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Cervical Cancer Screening

Cervical Cancer Screening


Cervical cancer is preventable and curable if treated early. The Pap test, also called the Pap smear, can identify abnormal cell changes in the cervix (the lower, narrow end of the uterus) that may occur because of cancer or before cancer develops. Women are considered to be at high risk for cervical cancer if they:

  • Engaged in sexual activity before the age of 16;
  • Had multiple sexual partners (more than 5 in a lifetime);
  • Have a history of a sexually transmitted disease (including the human papillomavirus and/or HIV infection);
  • Had fewer than 3 negative Pap tests within the previous 7 years

The U.S. Preventive Services Task Force recommends against routinely screening women older than age 65 for cervical cancer if they have had adequate recent screening with normal Pap smears and are not otherwise at high risk for cervical cancer. This is because multiple recent studies have shown that the risk of cervical cancer peaks during reproductive years and decreases with age. A history of normal Pap tests further reduces risk. If screening recommendations are not modified with age, then older women are disproportionately likely to have false-positive diagnoses.

While it is difficult to define "adequate recent screening," the American Cancer Society recommends that older women who have had 3 or more documented, consecutive, technically satisfactory normal or negative Pap tests, and who have had no abnormal or positive Pap tests within the past 10 years, can safely stop screening. Screening is recommended for older women who have not been previously screened, when information from previous screening is unavailable, or when screening is unlikely to have occurred in the past (e.g., women from countries without screening programs).

What Medicare covers:

Medicare covers 1 Pap test and pelvic exam every year for women who:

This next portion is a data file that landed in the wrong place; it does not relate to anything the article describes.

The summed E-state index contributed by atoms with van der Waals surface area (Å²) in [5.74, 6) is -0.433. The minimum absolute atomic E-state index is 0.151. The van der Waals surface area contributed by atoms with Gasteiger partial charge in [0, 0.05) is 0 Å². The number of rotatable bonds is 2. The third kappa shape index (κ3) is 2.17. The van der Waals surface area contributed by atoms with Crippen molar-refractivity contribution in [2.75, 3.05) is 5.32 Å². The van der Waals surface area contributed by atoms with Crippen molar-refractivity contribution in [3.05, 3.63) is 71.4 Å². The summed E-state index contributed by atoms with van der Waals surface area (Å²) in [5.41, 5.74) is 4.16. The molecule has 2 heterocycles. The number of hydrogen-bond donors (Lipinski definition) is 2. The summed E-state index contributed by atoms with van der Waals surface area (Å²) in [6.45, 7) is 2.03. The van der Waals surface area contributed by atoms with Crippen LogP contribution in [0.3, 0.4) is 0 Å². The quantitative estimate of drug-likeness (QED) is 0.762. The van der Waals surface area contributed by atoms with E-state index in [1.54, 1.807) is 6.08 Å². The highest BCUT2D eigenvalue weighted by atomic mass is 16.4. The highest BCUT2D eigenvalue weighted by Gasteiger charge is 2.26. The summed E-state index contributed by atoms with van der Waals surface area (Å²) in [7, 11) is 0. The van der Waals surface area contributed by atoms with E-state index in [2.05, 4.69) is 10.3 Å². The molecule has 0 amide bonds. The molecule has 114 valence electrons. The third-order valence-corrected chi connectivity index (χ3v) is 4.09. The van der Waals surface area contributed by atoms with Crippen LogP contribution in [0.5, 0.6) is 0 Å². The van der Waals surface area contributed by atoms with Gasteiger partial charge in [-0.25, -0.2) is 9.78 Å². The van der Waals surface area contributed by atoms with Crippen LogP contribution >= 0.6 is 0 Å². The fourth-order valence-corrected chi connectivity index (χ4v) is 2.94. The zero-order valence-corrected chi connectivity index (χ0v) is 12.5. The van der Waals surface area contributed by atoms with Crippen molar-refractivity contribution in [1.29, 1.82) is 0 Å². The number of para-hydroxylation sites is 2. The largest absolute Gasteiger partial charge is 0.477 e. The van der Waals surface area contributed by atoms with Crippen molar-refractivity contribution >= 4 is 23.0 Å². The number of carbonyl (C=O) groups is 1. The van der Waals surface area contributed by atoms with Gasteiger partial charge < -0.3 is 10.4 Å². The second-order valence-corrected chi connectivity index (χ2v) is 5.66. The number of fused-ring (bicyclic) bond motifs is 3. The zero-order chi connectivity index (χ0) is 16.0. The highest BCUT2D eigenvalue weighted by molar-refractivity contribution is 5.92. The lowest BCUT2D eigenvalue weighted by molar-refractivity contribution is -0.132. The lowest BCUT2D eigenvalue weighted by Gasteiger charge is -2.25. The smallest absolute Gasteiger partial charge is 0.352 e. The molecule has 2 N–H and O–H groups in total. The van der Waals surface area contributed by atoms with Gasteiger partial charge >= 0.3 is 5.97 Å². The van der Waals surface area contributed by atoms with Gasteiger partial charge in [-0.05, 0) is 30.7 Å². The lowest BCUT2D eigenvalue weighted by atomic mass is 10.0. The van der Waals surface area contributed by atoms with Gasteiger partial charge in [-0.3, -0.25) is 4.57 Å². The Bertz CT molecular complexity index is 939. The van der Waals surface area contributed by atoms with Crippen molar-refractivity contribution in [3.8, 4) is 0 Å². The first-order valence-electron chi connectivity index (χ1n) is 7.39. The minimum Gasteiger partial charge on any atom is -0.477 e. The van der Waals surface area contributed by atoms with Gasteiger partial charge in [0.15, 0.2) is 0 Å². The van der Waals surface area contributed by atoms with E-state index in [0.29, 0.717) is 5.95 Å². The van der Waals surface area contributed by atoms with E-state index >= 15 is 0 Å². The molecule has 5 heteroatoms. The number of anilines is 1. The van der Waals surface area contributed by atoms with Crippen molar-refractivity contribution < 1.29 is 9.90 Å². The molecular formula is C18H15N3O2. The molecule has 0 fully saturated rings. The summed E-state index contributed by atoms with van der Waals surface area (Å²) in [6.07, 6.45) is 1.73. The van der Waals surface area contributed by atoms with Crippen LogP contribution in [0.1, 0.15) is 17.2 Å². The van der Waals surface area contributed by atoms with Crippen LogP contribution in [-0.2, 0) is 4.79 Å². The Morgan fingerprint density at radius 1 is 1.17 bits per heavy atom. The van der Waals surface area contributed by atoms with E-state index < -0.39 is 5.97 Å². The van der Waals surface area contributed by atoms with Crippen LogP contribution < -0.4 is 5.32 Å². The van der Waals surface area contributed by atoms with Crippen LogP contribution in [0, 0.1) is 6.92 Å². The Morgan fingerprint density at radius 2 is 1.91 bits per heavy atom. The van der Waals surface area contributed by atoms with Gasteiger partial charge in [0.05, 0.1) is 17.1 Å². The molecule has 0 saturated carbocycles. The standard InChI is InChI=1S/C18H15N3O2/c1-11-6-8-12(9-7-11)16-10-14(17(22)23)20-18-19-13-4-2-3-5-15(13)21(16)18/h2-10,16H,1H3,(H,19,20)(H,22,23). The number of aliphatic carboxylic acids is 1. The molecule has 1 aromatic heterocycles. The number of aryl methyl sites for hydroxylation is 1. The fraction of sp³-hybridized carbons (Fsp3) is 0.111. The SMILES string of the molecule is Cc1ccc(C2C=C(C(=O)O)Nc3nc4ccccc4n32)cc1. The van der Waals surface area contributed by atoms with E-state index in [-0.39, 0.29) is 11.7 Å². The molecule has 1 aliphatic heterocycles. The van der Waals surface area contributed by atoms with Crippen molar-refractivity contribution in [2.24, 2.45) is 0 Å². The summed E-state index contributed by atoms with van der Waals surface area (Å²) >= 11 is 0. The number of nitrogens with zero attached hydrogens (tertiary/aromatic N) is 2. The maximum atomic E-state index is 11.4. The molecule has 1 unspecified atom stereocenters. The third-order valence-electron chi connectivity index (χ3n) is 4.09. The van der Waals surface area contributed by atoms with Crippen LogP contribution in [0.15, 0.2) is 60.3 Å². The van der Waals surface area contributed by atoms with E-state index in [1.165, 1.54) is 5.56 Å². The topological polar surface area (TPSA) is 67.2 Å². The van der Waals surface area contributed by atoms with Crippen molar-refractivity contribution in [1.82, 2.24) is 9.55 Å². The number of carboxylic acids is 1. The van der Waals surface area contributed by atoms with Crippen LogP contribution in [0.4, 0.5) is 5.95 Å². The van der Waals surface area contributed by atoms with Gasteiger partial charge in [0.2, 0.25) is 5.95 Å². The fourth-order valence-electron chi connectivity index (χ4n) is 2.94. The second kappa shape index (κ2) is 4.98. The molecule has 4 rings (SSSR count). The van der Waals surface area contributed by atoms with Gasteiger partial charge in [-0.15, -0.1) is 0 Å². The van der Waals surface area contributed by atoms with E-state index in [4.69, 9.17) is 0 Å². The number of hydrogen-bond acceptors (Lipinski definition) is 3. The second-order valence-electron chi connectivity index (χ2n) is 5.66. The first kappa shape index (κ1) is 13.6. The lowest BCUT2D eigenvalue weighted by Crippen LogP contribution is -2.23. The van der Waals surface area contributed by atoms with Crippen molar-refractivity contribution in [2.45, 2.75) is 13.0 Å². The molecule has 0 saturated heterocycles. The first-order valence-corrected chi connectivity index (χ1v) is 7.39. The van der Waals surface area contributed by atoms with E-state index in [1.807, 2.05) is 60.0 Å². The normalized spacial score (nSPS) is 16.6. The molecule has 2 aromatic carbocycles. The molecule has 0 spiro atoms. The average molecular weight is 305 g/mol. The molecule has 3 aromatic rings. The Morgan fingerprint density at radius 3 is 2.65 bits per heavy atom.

• Are of childbearing age and who have had an examination that indicated the presence of cervical or vaginal cancer or other abnormalities during any of the preceding 3 years;
  • Are considered high risk (as described previously) for developing cervical or vaginal cancer.

Medicare covers 1 Pap test and pelvic exam every 2 years for women who are at low risk for cervical cancer.

A clinical breast exam is included as part of the pelvic screening benefit. The beneficiary pays a 20% copayment or coinsurance for the Pap test collection and pelvic and breast exams, but does not have to meet the yearly Part B deductible. The beneficiary pays nothing for the Pap laboratory test.
Other helpful information:

While Medicare covers 1 Pap test and pelvic exam every 2 years for women who are at low risk for cervical cancer, women might want to discuss their need for this test with their health care provider given recent clinical practice guidelines suggesting it is not needed and could lead to false positive diagnoses. Health care providers should consider these clinical practice guidelines in making decisions regarding cervical cancer screening for their patients ages 65 and older who have had adequate recent screening.


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Related Links Inside CMS

Medicare.gov "Stay Healthy" Cervical Cancer Information

Prevention - General Information
Related Links Outside CMSExternal Linking Policy

U.S. Preventive Services Task Force Cervical Cancer Screening Recommendations

NCI--Cervical Cancer Information

CDC--Cervical Cancer Information

American Cancer Society--Learn About Cervical Cancer


Page Last Modified: 06/30/2008 7:18:10 AM
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